The SP 500 is one of 13 pumps owned by the company. It combines the Long Rock sequencing valve with standard hopper agitator. The filling efficiency of the material cylinders is enhanced due to a deeper valve housing and positioning of the agitator lower in the hopper. A 72 hp diesel powers the pump allowing up to 45 yards per hour output with horizontal pumping distances as far as 1,160-feet depending on the mix. “This has been a very versatile pump for us on residential and commercial projects, “ according to Matt Stahl.

The SP 500 is being used to pump a “grouted boulder mix” that utilizes an anti- washout agent and fine #7 granite to create a high strength concrete with impermeability and absorption resistance. This mix is being used to anchor existing boulders above and below the water level as well as fill the fabric bags. “The concrete is going into the pump at two to three-inch slump and reaching a one-inch slump at the point of placement, “ Matt explains, “The anti-washout agent is added at the mixer truck on-site and we have 45-minutes to get it emptied and through the line before the mix is stiff.”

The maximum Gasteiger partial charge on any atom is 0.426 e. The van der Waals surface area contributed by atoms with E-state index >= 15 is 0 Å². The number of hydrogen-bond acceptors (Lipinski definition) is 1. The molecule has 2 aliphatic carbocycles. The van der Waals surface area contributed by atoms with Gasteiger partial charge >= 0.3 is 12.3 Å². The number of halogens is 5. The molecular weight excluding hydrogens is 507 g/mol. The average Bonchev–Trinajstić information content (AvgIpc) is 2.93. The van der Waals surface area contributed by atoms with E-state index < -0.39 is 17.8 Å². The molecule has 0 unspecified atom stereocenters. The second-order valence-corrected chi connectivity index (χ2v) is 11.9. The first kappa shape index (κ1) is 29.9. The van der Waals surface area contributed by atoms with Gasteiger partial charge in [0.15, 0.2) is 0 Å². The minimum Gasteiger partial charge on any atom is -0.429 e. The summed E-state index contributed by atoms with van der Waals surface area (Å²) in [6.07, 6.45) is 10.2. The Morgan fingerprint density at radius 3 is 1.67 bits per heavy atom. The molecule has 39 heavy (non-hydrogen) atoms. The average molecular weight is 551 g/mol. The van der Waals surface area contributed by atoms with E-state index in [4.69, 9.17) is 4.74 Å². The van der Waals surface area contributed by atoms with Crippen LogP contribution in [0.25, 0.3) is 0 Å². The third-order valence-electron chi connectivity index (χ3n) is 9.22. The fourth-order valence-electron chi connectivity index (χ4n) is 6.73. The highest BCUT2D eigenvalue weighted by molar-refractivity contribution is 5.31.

The ¾-mile section that is completed to date is “just the tip of the iceberg,” according to the Stahl brothers. Their Schwing KVM 39 X and Schwing KVM 32 XG four-four section boom pumps shared pumping duties in a dewatered section of the project. The area will house a hydraulically operated wave shaper that will raise and lower metal plates to affect the rapids depending on water level. With up to 114-feet of horizontal reach the booms can reach all areas of the pour area from a service road next to the river. The six-foot thick, 27’ x 66’ slab also includes walls to protect the hydraulic equipment from the force of the river.